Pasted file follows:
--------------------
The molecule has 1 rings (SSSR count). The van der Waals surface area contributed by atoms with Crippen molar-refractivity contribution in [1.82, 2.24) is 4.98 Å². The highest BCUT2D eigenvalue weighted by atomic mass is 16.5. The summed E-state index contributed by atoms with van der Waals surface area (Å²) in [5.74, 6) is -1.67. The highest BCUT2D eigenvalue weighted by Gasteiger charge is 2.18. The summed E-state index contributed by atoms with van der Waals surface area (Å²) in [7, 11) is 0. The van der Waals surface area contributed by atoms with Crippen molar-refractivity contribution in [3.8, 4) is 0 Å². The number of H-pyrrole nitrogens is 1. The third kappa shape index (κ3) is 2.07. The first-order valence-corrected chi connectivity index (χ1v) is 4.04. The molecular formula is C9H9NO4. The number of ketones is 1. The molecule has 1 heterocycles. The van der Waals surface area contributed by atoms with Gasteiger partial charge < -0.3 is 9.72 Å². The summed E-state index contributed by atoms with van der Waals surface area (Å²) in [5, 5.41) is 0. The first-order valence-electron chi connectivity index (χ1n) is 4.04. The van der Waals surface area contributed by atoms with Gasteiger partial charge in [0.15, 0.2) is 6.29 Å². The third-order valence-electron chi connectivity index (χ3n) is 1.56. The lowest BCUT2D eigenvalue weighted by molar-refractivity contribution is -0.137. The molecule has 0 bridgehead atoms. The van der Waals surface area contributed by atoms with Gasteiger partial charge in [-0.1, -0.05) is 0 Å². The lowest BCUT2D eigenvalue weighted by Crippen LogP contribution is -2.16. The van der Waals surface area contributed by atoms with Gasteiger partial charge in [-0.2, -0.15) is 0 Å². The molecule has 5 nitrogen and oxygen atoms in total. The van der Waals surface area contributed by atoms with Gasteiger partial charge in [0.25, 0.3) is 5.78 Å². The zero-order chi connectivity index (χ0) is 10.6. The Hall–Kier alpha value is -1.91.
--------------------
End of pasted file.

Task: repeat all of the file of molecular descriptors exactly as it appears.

The molecule has 1 rings (SSSR count). The van der Waals surface area contributed by atoms with Crippen molar-refractivity contribution in [1.82, 2.24) is 4.98 Å². The highest BCUT2D eigenvalue weighted by atomic mass is 16.5. The summed E-state index contributed by atoms with van der Waals surface area (Å²) in [5.74, 6) is -1.67. The highest BCUT2D eigenvalue weighted by Gasteiger charge is 2.18. The summed E-state index contributed by atoms with van der Waals surface area (Å²) in [7, 11) is 0. The van der Waals surface area contributed by atoms with Crippen molar-refractivity contribution in [3.8, 4) is 0 Å². The number of H-pyrrole nitrogens is 1. The third kappa shape index (κ3) is 2.07. The first-order valence-corrected chi connectivity index (χ1v) is 4.04. The molecular formula is C9H9NO4. The number of ketones is 1. The molecule has 1 heterocycles. The van der Waals surface area contributed by atoms with Gasteiger partial charge < -0.3 is 9.72 Å². The summed E-state index contributed by atoms with van der Waals surface area (Å²) in [5, 5.41) is 0. The first-order valence-electron chi connectivity index (χ1n) is 4.04. The van der Waals surface area contributed by atoms with Gasteiger partial charge in [0.15, 0.2) is 6.29 Å². The third-order valence-electron chi connectivity index (χ3n) is 1.56. The lowest BCUT2D eigenvalue weighted by molar-refractivity contribution is -0.137. The molecule has 0 bridgehead atoms. The van der Waals surface area contributed by atoms with Gasteiger partial charge in [-0.1, -0.05) is 0 Å². The lowest BCUT2D eigenvalue weighted by Crippen LogP contribution is -2.16. The van der Waals surface area contributed by atoms with Gasteiger partial charge in [-0.2, -0.15) is 0 Å². The molecule has 5 nitrogen and oxygen atoms in total. The van der Waals surface area contributed by atoms with Gasteiger partial charge in [0.25, 0.3) is 5.78 Å². The zero-order chi connectivity index (χ0) is 10.6. The Hall–Kier alpha value is -1.91.